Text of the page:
Springfield’s ‘violence interrupters’ hit the streets

A program to reduce violence in the streets of Springfield will kick off today with the announcement of the men chosen to be ‘violence interrupters’ in the city.

The program starts after violence in Springfield hit a 14-year high in 2015.

Sean Lollis, 48, and Thomas Stewart, 32, have been tasked with being eyes and ears in the street with a goal to mediate conflict before it can escalate to gunfire, said Deontrae Ellis, supervisor of the Violence Interrupters program through McKinley Hall.

“It may be hard, but it’s not impossible,” Lollis said.

The two men grew up in Springfield, and admit they have made bad choices in their lives, but now they want to take their own experiences to spark a change in others’ lives.

Both men, their supervisor, Ellis —a therapist at McKinley Hall — and other community groups that will be involved in Violence Interrupters will meet tonight at Restored Life Ministries, 1117 Innisfallen Ave., at 6 p.m.

Violence Interrupters creator Tio Hardiman will also be at the event.

Hardiman started the interrupters philosophy in Chicago in 2004 in response to violence, and it has spread to 15 cities across the country.

The program’s most recent success was in Freeport, Ill., a city of about 25,000 people that went from eight murders between 2012 and 2014 to zero in 2015.

All cities involved in the program saw a drop in violence of at least 40 percent over a year’s time.

Violence has an close connection with mental health issues, said McKinley Hall CEO Wendy Doolittle.

Chosen interrupters need to have a connection to the streets and an understanding of the problems the people causing crime face in their lives, Ellis said.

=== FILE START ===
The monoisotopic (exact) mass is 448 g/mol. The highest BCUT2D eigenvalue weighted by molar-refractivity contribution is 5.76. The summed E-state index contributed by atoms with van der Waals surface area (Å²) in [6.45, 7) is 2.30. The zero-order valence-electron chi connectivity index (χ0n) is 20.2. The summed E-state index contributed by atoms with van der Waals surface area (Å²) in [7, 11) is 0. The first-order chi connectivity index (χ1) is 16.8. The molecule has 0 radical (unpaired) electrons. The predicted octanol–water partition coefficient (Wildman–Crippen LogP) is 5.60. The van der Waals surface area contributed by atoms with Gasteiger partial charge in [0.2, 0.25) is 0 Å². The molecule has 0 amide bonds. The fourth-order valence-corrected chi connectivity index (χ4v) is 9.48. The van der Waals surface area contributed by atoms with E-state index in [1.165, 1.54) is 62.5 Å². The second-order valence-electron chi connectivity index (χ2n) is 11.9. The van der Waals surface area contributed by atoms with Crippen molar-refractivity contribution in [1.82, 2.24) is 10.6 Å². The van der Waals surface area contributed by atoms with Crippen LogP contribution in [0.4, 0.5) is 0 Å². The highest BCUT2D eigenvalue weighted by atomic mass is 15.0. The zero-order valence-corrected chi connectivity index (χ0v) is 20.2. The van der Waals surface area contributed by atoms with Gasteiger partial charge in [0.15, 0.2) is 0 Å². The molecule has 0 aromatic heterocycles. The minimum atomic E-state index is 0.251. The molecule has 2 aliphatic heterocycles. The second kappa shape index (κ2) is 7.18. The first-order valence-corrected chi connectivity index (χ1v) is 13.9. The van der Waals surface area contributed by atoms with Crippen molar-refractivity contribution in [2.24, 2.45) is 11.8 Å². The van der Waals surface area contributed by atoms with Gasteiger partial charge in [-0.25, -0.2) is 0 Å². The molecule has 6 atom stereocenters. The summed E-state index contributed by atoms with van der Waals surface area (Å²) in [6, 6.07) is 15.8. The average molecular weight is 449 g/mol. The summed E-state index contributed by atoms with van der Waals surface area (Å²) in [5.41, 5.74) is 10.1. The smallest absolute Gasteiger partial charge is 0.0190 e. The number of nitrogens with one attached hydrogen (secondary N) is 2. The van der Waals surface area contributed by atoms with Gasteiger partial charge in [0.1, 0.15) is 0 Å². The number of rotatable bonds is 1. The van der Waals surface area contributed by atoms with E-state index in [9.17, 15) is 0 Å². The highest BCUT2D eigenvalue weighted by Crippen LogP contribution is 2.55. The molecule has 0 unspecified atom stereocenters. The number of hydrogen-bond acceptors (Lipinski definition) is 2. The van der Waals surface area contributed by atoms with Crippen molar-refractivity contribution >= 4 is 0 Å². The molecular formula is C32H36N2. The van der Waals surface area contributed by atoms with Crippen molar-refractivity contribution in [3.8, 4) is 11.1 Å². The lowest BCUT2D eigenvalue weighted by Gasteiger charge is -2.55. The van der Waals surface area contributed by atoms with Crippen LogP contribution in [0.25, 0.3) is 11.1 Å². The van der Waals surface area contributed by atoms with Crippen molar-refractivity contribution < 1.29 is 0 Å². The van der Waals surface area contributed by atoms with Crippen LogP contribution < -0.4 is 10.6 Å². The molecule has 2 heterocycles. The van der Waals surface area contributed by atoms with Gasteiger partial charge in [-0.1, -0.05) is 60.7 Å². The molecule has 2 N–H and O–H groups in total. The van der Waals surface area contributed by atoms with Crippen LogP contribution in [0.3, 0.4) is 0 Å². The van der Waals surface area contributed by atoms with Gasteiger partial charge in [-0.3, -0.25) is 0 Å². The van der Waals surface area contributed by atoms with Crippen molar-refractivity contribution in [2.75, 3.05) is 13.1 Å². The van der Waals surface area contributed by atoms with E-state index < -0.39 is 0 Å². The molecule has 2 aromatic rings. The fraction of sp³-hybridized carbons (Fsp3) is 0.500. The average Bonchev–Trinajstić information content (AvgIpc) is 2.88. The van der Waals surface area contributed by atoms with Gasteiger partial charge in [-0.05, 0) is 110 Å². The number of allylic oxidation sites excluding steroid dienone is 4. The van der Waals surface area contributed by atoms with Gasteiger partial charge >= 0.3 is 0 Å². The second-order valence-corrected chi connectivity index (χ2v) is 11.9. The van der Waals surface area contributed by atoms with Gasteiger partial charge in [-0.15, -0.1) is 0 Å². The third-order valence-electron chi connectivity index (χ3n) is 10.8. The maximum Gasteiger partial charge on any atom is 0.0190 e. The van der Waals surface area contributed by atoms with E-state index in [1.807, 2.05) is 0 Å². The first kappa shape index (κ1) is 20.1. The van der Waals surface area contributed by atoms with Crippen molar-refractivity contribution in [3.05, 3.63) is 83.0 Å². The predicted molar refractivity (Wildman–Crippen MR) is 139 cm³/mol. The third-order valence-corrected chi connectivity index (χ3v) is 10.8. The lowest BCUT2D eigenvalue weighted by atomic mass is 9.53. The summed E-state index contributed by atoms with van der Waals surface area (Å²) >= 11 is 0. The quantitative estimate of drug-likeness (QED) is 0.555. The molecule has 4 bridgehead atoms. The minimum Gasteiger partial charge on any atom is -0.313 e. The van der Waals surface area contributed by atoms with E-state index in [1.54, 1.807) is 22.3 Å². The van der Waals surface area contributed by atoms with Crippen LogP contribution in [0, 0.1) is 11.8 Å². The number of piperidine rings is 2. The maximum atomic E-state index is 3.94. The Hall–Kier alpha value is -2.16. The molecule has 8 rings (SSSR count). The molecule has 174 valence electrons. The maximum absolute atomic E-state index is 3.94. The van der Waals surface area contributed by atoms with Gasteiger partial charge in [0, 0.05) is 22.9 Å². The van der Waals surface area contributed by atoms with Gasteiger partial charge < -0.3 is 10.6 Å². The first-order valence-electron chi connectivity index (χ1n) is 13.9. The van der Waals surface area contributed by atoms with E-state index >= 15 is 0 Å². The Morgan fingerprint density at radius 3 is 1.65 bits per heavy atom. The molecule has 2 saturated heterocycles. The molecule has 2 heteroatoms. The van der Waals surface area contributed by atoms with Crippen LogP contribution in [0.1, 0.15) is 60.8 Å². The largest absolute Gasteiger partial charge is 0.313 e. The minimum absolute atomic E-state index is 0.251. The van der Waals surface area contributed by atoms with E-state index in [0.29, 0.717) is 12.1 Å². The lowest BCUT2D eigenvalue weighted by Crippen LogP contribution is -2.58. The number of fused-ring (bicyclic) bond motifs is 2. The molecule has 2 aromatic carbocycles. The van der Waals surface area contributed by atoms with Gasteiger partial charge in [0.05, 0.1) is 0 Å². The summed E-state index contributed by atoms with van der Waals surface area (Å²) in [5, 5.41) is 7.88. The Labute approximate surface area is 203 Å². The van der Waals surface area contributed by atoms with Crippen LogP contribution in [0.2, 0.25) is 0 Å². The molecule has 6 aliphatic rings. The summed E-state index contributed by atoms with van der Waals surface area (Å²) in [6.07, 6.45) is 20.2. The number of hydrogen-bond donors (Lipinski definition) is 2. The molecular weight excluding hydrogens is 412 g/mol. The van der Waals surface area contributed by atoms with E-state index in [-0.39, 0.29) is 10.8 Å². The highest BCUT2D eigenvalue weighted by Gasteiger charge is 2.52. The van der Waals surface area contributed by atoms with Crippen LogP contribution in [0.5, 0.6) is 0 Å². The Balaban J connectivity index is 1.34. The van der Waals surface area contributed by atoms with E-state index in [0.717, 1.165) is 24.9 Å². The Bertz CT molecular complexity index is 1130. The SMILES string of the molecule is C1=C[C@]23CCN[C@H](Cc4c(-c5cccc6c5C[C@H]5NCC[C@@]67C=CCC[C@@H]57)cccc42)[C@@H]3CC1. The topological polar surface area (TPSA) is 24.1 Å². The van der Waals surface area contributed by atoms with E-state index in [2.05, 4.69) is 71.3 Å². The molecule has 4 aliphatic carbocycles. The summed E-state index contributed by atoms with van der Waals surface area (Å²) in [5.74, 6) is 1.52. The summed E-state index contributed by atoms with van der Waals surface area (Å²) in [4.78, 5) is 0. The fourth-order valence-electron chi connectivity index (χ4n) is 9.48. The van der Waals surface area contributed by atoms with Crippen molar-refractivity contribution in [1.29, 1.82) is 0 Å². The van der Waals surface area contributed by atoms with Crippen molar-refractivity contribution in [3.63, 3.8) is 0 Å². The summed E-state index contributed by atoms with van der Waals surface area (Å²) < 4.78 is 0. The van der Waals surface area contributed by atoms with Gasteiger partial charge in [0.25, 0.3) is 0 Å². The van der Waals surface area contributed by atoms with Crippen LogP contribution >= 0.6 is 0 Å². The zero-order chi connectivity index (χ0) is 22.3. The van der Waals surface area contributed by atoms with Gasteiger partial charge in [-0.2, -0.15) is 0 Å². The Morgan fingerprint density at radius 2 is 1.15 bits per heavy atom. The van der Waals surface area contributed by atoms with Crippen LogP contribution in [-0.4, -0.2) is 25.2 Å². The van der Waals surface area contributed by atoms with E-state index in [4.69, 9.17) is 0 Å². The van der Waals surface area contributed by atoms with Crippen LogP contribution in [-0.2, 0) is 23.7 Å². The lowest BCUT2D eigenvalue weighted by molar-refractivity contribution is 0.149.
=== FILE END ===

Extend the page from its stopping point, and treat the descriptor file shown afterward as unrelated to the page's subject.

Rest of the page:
“If you can tap into some of the deep, emotional issues that a person may be having and really get them to open up to you, you can really change the way a person thinks,” he said.

Cognitive-behavioral therapy, or therapy that challenges negative patterns or thoughts in a person’s life, is what Ellis said is the science behind this program.

“This is cutting edge,” Ellis said.

He and his co-workers have faith they can make a difference in the community.

The time Lollis spent on the streets and in prison before turning his life around is what he said will help him connect with the community.

“My goal is to save one person and, hopefully, that one person can save someone and pay it forward,” Lollis said.

When Edwards hears of a shooting in Springfield, he fears it could be his friend or family member hit with the bullet.

“I’m trying to build more love out here,” Edwards said.

The violence interrupters will travel to Chicago to finish their training at the program’s headquarters to shadow others in the job.

A group of 20 men and women currently going through court-mandated parole after being convicted of violent crimes will start the program when the interrupters return to Springfield.

McKinley Hall will spend $30,000 to cover the bulk of the cost for the program. The Clark County Prosecutor’s Office will kick in $15,000, the city $5,000 and the Turner Foundation $5,000, Doolittle said.

About the Author